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Chromosomes Aren’t Actually X Shaped

So much for all that memorizing you did in high school

smithsonian.com

Image: BBSRC

Imagine a chromosome. You’re probably picturing a nice little X shape, aren’t you? That’s probably what your high school science teacher taught you, anyway. Well, it turns out that’s not actually what chromosomes looks like.

A recent Nature paper included 3D pictures of chromosomes, revealing their internal structure. Here’s what they really look like, according to the Biotechnology and Biological Science Research Council (BBSRC):

At the Verge, Katie Drummond explains how the images of the chromosomes were generated:

To create them, researchers first collected thousands of measurements of chromosomes, before combining them using computer modeling software. The resulting images show the precise shapes of chromosomes as they most often appear: more like blobs than X shapes (chromosomes do, however, take on an X shape during cell division). The models are also detailed enough to indicate the complex folding patterns of DNA and even map specific genes.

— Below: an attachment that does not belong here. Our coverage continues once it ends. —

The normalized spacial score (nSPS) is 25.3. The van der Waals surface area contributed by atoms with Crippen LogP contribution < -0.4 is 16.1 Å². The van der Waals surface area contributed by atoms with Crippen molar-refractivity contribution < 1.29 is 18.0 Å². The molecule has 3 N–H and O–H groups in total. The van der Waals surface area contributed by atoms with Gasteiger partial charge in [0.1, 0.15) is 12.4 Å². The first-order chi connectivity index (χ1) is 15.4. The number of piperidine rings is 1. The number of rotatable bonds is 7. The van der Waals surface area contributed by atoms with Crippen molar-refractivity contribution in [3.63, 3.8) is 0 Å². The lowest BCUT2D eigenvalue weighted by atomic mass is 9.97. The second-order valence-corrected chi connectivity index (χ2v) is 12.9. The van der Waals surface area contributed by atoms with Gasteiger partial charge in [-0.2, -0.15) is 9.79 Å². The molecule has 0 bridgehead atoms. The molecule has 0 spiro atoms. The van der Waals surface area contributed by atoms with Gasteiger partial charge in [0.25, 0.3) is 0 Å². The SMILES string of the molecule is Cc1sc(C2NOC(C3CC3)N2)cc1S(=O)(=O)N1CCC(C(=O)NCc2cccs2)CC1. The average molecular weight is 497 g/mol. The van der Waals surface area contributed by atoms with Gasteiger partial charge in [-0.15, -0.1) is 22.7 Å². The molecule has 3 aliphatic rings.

The BBSRC spoke with Peter Fraser, one of the researchers behind the new work, who said, “The image of a chromosome, an X-shaped blob of DNA, is familiar to many but this microscopic portrait of a chromosome actually shows a structure that occurs only transiently in cells – at a point when they are just about to divide.” So much for all that memorizing you did in high school.

More from Smithsonian.com:

Can Your Genes Predict When You Will Die?
The Work Is Only Beginning on Understanding the Human Genome

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About Rose Eveleth
Rose Eveleth

Rose Eveleth is a writer for Smart News and a producer/designer/ science writer/ animator based in Brooklyn. Her work has appeared in the New York Times, Scientific American, Story Collider, TED-Ed and OnEarth.

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